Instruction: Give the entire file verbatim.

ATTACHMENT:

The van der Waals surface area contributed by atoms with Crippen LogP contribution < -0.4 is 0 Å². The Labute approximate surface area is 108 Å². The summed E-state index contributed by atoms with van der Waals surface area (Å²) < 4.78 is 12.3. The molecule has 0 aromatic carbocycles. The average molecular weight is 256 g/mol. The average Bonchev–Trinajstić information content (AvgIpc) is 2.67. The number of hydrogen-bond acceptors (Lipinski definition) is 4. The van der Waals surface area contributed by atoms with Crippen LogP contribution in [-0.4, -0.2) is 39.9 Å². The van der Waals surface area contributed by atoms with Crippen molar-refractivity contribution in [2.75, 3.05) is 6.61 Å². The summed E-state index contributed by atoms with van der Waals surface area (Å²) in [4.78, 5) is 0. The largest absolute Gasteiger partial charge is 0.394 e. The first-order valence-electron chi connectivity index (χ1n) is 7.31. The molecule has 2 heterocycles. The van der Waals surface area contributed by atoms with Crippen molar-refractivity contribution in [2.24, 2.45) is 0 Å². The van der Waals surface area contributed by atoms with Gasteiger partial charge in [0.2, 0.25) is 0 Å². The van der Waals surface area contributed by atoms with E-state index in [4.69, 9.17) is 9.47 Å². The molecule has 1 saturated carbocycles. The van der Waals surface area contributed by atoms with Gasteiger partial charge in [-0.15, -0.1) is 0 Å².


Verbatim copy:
The van der Waals surface area contributed by atoms with Crippen LogP contribution < -0.4 is 0 Å². The Labute approximate surface area is 108 Å². The summed E-state index contributed by atoms with van der Waals surface area (Å²) < 4.78 is 12.3. The molecule has 0 aromatic carbocycles. The average molecular weight is 256 g/mol. The average Bonchev–Trinajstić information content (AvgIpc) is 2.67. The number of hydrogen-bond acceptors (Lipinski definition) is 4. The van der Waals surface area contributed by atoms with Crippen LogP contribution in [-0.4, -0.2) is 39.9 Å². The van der Waals surface area contributed by atoms with Crippen molar-refractivity contribution in [2.75, 3.05) is 6.61 Å². The summed E-state index contributed by atoms with van der Waals surface area (Å²) in [4.78, 5) is 0. The largest absolute Gasteiger partial charge is 0.394 e. The first-order valence-electron chi connectivity index (χ1n) is 7.31. The molecule has 2 heterocycles. The van der Waals surface area contributed by atoms with Crippen molar-refractivity contribution in [2.24, 2.45) is 0 Å². The van der Waals surface area contributed by atoms with Gasteiger partial charge in [0.2, 0.25) is 0 Å². The van der Waals surface area contributed by atoms with E-state index in [4.69, 9.17) is 9.47 Å². The molecule has 1 saturated carbocycles. The van der Waals surface area contributed by atoms with Gasteiger partial charge in [-0.15, -0.1) is 0 Å².